Pain & Gain
Starring Mark Wahlberg, Dwayne Johnson and Anthony Mackie
Directed by Michael Bay (Transformers)
Rated R for bloody violence, crude sexual content, nudity, language throughout and drug use
Apparently based on a true story, Pain & Gain tells the story of three moronic but ambitious body builders in Florida who jump head first into a kidnapping and extortion scheme that goes terribly wrong. Unlike my slam on the recent home entertainment release of Gangster Squad, this story is apparently mostly true. I’m sure liberties were taken and blanks were filled in with a lot of comedy, but these events did actually take place. That three incredibly buff guys with not one brain between them could get as far as they did is staggering.
Billed as a low budget film by tentpole director Michael Bay (the movie is estimated to have only cost $25 million to make), Pain & Gain still looks like a bloated budget Hollywood picture. The supporting cast, including Ed Harris, Rebel Wilson, Tony Shalhoub and Rob Corddry, turn in solid and believable performances, in spite of the subject matter. I am especially impressed though with Wahlberg and Johnson who pretend to be the way many on the outside believe them to be in real life. This is a brave feat and they dig into their roles with everything they’ve got.
What works best here is the extreme amount of comedy, even in the face of disgusting human behavior. For instance, after a grisly crime, they stop to pump biceps, as if drawing power and emotional strength from the iron. It’s as funny as anything I’ve seen this year, although I’ll admit that not everyone in the theater was laughing as hard as me.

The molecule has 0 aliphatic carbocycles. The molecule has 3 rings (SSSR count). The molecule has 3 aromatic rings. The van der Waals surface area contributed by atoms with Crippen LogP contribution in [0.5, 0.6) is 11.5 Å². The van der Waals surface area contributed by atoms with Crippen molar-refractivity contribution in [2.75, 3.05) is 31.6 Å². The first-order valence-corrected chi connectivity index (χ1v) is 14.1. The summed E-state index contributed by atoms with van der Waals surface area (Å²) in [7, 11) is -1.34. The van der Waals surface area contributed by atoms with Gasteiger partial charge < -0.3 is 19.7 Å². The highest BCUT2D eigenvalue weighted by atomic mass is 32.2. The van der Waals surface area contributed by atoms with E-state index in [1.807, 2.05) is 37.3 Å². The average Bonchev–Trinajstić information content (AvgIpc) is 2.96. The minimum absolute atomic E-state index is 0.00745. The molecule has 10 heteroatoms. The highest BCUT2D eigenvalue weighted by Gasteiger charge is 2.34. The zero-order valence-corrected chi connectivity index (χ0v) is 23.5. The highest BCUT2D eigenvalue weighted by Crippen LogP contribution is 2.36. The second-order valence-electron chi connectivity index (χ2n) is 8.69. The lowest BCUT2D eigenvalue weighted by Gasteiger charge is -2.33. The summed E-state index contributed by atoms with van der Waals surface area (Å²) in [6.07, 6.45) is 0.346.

The biggest problem with the film is that it is far too long at 130 minutes. I expect that length from a big action film or an even a short epic, but for a crime comedy it is far too excessive and it shows. If this film were directed by almost any director other than Bay, I can guarantee the movie would be easily missing 20-30 minutes.
I also found there to be some little, almost unnoticeable inaccuracies. I remember an old story about how David Lee Roth used to ask for no brown M&Ms in his technical guide, not to be a diva but to make sure the specs were followed precisely for safety reasons. I feel the same way here. If there are little tiny things wrong factually, how much liberty was taken by the filmmakers in the making of their “true story.” Since its not a well-known tale then perhaps I’ll never know. But I still have my doubts on how much is fact and how much is fiction. B